It appears that this pilgrimage we have set our hearts on, this journey through the Valley of Weeping to the place of springs and pools, is, to some degree, what we make of it.  Notice in the text that it is not God who makes one turn into the other, it is us.  "They make it a place of springs," says the psalmist.  It is those who travel the road who get to choose.  They determine how they will travel, and the attitude or perspective they will take as they do so.  I suppose they could weep and weep and weep as they travel along this highway.  Or they can simply choose to make it a place of springs.  They can choose to see it for what it is; an opportunity to be made more and more into the image of God.  It all depends on how they (we) choose to travel.

Tuesday, February 13, 2018


Those who trust in the Lord are like Mount Zion, which cannot be shaken but endures forever.  As the mountains surround Jerusalem, so the Lord surrounds his people both now and forevermore. (Psalm 125:1-2, NIV)

If being shaken is the number one way on knowing whether or not we are really trusting in the Lord, I’m in big trouble.  I mean, I get shaken all the time.  My anxiety shakes me.  My insecurity shakes me.  My circumstances shake me.  The list goes on and on.  Does that mean I am not really trusting in the Lord?  Maybe, maybe not.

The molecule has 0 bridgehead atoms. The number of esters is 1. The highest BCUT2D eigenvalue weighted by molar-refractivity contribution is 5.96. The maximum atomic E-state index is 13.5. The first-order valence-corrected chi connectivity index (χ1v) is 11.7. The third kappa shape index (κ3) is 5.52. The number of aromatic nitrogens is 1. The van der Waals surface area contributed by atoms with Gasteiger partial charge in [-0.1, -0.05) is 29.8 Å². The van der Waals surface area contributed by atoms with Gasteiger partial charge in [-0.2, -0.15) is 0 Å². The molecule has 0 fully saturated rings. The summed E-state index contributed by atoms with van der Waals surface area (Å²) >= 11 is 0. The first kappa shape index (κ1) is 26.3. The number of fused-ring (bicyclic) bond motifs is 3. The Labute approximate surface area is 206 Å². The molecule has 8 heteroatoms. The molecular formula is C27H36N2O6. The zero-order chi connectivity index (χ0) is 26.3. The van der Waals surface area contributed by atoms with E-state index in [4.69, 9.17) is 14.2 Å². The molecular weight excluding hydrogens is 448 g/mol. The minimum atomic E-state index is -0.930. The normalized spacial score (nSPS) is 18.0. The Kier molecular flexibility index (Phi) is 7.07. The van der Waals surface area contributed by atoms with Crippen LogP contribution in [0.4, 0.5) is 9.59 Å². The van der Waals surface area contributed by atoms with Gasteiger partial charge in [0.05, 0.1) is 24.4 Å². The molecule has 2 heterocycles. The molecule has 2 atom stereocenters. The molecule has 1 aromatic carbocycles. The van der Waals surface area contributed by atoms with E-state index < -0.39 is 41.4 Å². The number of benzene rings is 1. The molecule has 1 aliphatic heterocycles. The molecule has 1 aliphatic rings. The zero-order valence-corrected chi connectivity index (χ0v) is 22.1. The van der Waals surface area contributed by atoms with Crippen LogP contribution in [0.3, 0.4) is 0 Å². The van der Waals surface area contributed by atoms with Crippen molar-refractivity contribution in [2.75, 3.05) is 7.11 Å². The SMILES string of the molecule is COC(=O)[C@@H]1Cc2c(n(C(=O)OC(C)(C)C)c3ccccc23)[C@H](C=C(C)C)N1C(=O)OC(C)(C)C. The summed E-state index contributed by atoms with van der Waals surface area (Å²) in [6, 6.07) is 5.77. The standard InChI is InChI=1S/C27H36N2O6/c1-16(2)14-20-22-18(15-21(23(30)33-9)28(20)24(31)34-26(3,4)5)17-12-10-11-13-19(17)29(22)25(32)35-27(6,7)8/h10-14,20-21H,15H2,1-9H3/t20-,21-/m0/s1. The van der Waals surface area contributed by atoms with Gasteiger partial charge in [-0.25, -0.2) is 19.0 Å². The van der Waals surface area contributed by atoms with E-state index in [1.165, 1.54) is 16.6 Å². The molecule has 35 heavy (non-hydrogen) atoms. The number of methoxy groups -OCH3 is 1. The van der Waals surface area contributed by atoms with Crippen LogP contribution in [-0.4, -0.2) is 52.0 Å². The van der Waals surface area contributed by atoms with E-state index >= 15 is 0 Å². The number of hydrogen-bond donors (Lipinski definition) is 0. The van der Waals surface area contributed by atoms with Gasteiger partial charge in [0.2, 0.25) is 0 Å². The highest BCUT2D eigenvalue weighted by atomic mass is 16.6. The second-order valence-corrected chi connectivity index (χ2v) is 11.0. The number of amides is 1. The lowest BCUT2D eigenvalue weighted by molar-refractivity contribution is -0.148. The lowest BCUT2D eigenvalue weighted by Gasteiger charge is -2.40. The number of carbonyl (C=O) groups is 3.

I think the thing I’m learning about trust is that it is not a one and done type of thing, but a continual process.  I might be able to trust God fully with one thing and then not really trust him with something else.  I might be able to trust him one minute, and then not the next.  The key seems to be in the turning—turning back to him, time and time again.  The word for trust in the Hebrew is batach, which means to hie for refuge.  To run to him again and again and again.  Don’t get me wrong, I do think that there is a way to live in God to the point where we are able to trust him in all things; I just haven’t arrived there quite yet.

So for me, as I learn to live more and more in him, it is a process of running to him in every situation and circumstance.  It is a choice I must make each and every time something comes along that disrupts my life or challenges my faith.  Who knows, maybe through running to him over and over and over, I will eventually learn to never leave.  I will eventually learn that I cannot handle this life on my own, and I should stop trying to do so.  Maybe someday trust will be something I do naturally, rather than something I have to remind myself to choose.  In the meantime, I guess I will just keep myself running back to him.